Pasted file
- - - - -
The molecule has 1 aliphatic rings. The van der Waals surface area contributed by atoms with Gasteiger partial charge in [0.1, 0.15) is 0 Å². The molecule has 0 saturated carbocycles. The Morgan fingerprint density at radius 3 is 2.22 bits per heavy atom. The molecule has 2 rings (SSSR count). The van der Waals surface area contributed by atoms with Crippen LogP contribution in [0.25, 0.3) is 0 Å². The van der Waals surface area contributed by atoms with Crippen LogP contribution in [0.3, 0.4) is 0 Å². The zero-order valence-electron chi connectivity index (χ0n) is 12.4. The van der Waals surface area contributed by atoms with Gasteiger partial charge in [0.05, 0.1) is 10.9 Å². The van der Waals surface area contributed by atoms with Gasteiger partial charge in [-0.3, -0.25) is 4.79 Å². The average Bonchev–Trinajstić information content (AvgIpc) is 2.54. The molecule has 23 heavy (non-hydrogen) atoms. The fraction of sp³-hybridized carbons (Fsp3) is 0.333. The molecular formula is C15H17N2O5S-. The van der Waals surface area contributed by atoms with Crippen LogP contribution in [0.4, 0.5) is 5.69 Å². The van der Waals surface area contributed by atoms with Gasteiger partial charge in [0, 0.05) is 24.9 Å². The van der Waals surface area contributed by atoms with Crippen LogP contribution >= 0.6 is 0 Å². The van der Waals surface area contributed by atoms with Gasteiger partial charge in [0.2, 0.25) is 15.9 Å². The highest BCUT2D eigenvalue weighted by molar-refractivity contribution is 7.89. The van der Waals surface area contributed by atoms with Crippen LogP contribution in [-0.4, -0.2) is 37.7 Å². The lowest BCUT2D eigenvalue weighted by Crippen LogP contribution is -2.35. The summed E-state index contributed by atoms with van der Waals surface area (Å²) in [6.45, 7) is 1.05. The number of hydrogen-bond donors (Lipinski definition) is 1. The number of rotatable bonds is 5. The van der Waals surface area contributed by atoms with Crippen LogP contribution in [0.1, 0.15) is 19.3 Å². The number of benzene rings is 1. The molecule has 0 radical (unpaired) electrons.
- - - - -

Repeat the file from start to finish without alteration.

The molecule has 1 aliphatic rings. The van der Waals surface area contributed by atoms with Gasteiger partial charge in [0.1, 0.15) is 0 Å². The molecule has 0 saturated carbocycles. The Morgan fingerprint density at radius 3 is 2.22 bits per heavy atom. The molecule has 2 rings (SSSR count). The van der Waals surface area contributed by atoms with Crippen LogP contribution in [0.25, 0.3) is 0 Å². The van der Waals surface area contributed by atoms with Crippen LogP contribution in [0.3, 0.4) is 0 Å². The zero-order valence-electron chi connectivity index (χ0n) is 12.4. The van der Waals surface area contributed by atoms with Gasteiger partial charge in [0.05, 0.1) is 10.9 Å². The van der Waals surface area contributed by atoms with Gasteiger partial charge in [-0.3, -0.25) is 4.79 Å². The average Bonchev–Trinajstić information content (AvgIpc) is 2.54. The molecule has 23 heavy (non-hydrogen) atoms. The fraction of sp³-hybridized carbons (Fsp3) is 0.333. The molecular formula is C15H17N2O5S-. The van der Waals surface area contributed by atoms with Crippen LogP contribution in [0.4, 0.5) is 5.69 Å². The van der Waals surface area contributed by atoms with Gasteiger partial charge in [0, 0.05) is 24.9 Å². The van der Waals surface area contributed by atoms with Crippen LogP contribution >= 0.6 is 0 Å². The van der Waals surface area contributed by atoms with Gasteiger partial charge in [0.2, 0.25) is 15.9 Å². The highest BCUT2D eigenvalue weighted by molar-refractivity contribution is 7.89. The van der Waals surface area contributed by atoms with Crippen LogP contribution in [-0.4, -0.2) is 37.7 Å². The lowest BCUT2D eigenvalue weighted by Crippen LogP contribution is -2.35. The summed E-state index contributed by atoms with van der Waals surface area (Å²) in [6.45, 7) is 1.05. The number of hydrogen-bond donors (Lipinski definition) is 1. The number of rotatable bonds is 5. The van der Waals surface area contributed by atoms with Crippen LogP contribution in [0.1, 0.15) is 19.3 Å². The number of benzene rings is 1. The molecule has 0 radical (unpaired) electrons.